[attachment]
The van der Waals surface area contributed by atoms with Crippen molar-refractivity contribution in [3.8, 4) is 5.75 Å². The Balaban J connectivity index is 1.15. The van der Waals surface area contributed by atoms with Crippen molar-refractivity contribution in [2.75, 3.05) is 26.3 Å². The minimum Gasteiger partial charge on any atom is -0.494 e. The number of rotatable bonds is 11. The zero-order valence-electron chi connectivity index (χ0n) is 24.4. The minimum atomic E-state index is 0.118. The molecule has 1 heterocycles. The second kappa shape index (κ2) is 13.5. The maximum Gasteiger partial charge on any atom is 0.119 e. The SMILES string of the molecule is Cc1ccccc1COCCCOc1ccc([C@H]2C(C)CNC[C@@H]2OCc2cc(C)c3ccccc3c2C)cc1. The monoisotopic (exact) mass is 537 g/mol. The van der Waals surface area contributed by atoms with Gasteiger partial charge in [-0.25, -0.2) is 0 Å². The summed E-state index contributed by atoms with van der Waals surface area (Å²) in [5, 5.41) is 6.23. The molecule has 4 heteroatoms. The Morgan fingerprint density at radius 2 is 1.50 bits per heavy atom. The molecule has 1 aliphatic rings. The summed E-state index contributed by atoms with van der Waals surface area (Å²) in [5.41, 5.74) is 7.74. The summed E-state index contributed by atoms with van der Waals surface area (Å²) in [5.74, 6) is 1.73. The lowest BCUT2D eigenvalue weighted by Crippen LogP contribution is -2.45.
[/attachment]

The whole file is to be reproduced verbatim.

The van der Waals surface area contributed by atoms with Crippen molar-refractivity contribution in [3.8, 4) is 5.75 Å². The Balaban J connectivity index is 1.15. The van der Waals surface area contributed by atoms with Crippen molar-refractivity contribution in [2.75, 3.05) is 26.3 Å². The minimum Gasteiger partial charge on any atom is -0.494 e. The number of rotatable bonds is 11. The zero-order valence-electron chi connectivity index (χ0n) is 24.4. The minimum atomic E-state index is 0.118. The molecule has 1 heterocycles. The second kappa shape index (κ2) is 13.5. The maximum Gasteiger partial charge on any atom is 0.119 e. The SMILES string of the molecule is Cc1ccccc1COCCCOc1ccc([C@H]2C(C)CNC[C@@H]2OCc2cc(C)c3ccccc3c2C)cc1. The monoisotopic (exact) mass is 537 g/mol. The van der Waals surface area contributed by atoms with Gasteiger partial charge in [-0.25, -0.2) is 0 Å². The summed E-state index contributed by atoms with van der Waals surface area (Å²) in [5, 5.41) is 6.23. The molecule has 4 heteroatoms. The Morgan fingerprint density at radius 2 is 1.50 bits per heavy atom. The molecule has 1 aliphatic rings. The summed E-state index contributed by atoms with van der Waals surface area (Å²) in [5.41, 5.74) is 7.74. The summed E-state index contributed by atoms with van der Waals surface area (Å²) in [5.74, 6) is 1.73. The lowest BCUT2D eigenvalue weighted by Crippen LogP contribution is -2.45.